Good luck :-)

iVillage Member
Registered: 03-20-2003
Thu, 06-19-2003 - 9:22pm
I don't have any girls - my boys are 13 and 16 (8th grade and h.s. junior). We don't allow any one-on-one dating early in high school - probably in the next year or so we'd start letting our older ds date if he has time.

There is a world of difference in emotional maturity between a h.s. sophomore and a college person and I can see where the mom is coming from. My advice is to continue to be friendly with the family - perhaps talk with the mom and see if you can come over while she is there OCCASIONALLY over the summer. In the fall you'll be off to school and next summer if you guys are still in touch maybe she'll be more willing to let you see each other. College is a world of difference from high school and there is a good chance your interests will be much different in a year. I would NOT advise going behind the mom's back - that will do nothing but cause her to think she was right all along and that she never should have trusted you.

Good luck, enjoy your summer and getting ready for college.

Pam



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iVillage Member
Registered: 04-20-2003
Fri, 06-20-2003 - 8:58am
I have a daughter I'd like you to meet. ;-)



Avatar for elc11
Community Leader
Registered: 06-16-1998
Fri, 06-20-2003 - 1:37pm
Well, I used to have a daughter who was a freshman in HS, at the same time that her older brother was a senior in HS. Since she was attending a 7-8-9 Jr Hi we pretty much sidestepped the issue of senior boys trying to date her BUT I heard plenty of what my son's friends thought about her (she was considered "hot") and ds almost got into a couple of fights over things that the guys said they would like to do to/with her!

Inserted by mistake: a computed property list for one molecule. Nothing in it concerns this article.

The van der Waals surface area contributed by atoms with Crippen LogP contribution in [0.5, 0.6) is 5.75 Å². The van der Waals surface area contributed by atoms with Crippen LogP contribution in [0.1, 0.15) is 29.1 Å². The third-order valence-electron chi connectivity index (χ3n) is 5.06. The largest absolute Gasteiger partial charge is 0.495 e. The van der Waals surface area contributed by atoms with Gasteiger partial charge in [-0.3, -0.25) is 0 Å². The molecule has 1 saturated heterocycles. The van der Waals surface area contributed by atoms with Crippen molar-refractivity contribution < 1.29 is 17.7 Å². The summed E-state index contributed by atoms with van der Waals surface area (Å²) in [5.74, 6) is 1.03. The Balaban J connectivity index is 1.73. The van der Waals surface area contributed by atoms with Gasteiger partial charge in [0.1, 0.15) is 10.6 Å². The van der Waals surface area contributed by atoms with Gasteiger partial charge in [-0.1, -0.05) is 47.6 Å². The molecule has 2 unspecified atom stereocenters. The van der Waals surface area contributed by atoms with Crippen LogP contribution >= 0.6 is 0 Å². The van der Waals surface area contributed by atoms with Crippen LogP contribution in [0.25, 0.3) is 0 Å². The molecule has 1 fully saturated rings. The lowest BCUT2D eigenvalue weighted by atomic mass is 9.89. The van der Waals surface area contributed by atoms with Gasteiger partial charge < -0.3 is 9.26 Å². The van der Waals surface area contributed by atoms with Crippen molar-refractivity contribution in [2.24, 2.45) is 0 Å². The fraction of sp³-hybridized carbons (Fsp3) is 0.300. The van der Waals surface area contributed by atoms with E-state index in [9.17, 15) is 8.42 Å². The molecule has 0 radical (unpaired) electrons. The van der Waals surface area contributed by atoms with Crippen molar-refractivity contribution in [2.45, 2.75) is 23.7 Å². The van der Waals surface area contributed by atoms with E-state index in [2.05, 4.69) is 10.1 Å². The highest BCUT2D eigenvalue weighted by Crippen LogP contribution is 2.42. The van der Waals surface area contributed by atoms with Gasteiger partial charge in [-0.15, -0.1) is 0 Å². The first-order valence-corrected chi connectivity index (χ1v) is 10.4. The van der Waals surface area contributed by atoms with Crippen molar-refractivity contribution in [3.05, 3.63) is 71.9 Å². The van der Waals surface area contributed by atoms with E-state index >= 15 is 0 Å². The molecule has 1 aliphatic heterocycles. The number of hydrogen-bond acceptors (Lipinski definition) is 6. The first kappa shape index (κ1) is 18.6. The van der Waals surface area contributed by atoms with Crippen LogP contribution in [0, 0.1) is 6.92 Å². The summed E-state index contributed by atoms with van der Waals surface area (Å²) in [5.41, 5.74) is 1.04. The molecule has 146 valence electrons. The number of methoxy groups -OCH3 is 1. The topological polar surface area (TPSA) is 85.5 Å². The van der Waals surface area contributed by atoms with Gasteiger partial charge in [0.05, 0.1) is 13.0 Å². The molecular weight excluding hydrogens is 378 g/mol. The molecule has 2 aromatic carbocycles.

I think that most parents' fears are based on generalizations, which is okay--and since we can't meet every single boy out there so we develop some guidelines to try to keep our dd's out of situations that could become out of control.

3 years is a pretty big difference at her/your ages. Mentally, psychologically, emotionally, we will assume that you have developed much more than a 15yo. You have presumably been exposed to more mature situations and experiences, and some of them may be part of your lifestyle. You could easily have different, more mature expectations of what you want in a relationship. Your friends are probably mostly your age or even older and you all probably have fewer parental restrictions than a 15yo. Meanwhile, the girl is younger in all ways, and she may be kind of "starstruck" that a grad likes her. A parent might fear that their dd could be influenced/convinced to do things to seem like she is more mature or experienced, to fit in with the older group or to keep the interest of the "older man".

Having a college-aged son, I know that these are generalizations--his HS friends ran the gamut from sweet and naive, to one guy who dumped any girl who wouldn't "put out" within a month of dating. I also realize that there are 15yo girls who could teach tricks to 20yo's.

That's the rationale. In your case, IMO the best approach would be if the mother will get to know you. If you are satisfied with seeing her dd in the family setting, just hanging out in the public rooms, watching TV etc. AND you aren't trying to get the girl off alone then the mother may decide that you aren't going to lead her dd astray in any way. By the time that you convince her, it will probably be time to leave for college but maybe you will have proven your point!

Good luck!